HONY is a space where people can be informed of events in the world, as it aims to provide authentic stories from places of chaos. Kent (2013) argues that the Internet has done anything but created a democratic space. He says that the average person is not able to decipher what sources are credible through the multitude of information given to them (2013, p. 338). Kent points out that “people spend more time with technology and access to information than ever before, but probably engage democracy less than at any point of history, since technology has made filtering out the negative voices and opinions of others so easy,” (Kent, 2013, p. 338). However, HONY pushes up against this notion, because it shares “negative voices and opinions” of people around the world that are not easy to hear. Readers of HONY engage their personal attitude when they make deep connections with the stories being read, and possibly engage their civic attitude by reading further into the topic or issue presented through the story and taking action. Although some people may use HONY as a source to provide information on the events of a particular country, the Facebook page overall creates a space on the Internet where people can be exposed to, engage with, respond to challenging issues.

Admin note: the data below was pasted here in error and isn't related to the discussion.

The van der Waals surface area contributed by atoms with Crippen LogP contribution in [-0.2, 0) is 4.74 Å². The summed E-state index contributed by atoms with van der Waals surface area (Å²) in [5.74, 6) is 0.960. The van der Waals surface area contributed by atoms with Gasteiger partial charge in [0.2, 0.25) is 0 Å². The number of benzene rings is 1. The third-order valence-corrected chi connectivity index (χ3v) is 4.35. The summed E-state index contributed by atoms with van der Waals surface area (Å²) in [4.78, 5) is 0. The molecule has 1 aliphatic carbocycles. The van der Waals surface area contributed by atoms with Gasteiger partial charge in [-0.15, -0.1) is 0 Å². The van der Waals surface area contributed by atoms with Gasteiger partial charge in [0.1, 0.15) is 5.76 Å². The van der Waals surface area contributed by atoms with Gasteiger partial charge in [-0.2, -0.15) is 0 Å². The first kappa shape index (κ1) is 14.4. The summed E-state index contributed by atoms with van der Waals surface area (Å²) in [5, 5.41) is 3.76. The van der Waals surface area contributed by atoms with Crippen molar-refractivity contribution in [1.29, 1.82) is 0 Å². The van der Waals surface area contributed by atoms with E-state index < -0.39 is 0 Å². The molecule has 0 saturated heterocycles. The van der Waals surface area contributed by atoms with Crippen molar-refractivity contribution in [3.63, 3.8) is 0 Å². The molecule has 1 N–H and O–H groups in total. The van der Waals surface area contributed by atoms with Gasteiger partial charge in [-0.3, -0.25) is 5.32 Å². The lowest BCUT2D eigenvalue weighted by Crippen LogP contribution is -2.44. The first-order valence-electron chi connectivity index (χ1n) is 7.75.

Altogether, HONY has expanded its network around the globe as a social movement in cross-national political mobilization in sharing incredible, difficult stories of how people experience the world. Through providing the public with these stories, HONY creates a democratic space where readers can be inspired by struggles experienced by others and motivated to engage in a greater political dialogue by researching more about a topic brought to the surface by HONY or through civic participation.

Reference List

Chen, H., Ping, S., & Chen, G. (2015). Far from reach but near at hand: The role of social media

for cross-national mobilization. Computers in Human Behaviour, 29, 443-451.

 

Diamond, L. & Plattner, M. (Eds.) (2012). Introduction. Liberation technology: Social

media and the struggle for democracy (ix-xxvi). Maryland: The Johns Hopkins

University Press. Retreived from

https://books.google.ca/books?printsec=frontcover&vid=LCCN2012012206&red

ir_esc=y#v=onepage&q&f=false

 

Halpern, D., & Gibbs, J. (2013). Social media as a catalyst for online deliberation? Exploring the

affordances of Facebook and YouTube for political expression. Computers in Human

Behaviour, 29, 1159-1168.

 

Humans of New York. (2018, Oct. 16). On April 6th 1994, an airplane carrying the President of

Rwanda was shot down over the capital city of Kigali, serving as a catalyst for genocide

against the minority Tutsi population [Facebook post]. Retrieved from

https://www.facebook.com/pg/humansofnewyork/posts/?ref=page_internal

 

Kent, M. (2013). Using social media dialogically: Public relations role in reviving democracy.

Public Relations Review, 39, 337-345.

 

Stanton, B. (n.d.). Brandon Stanton is creating Humans of New York. Retrieved from

https://www.patreon.com/humansofnewyork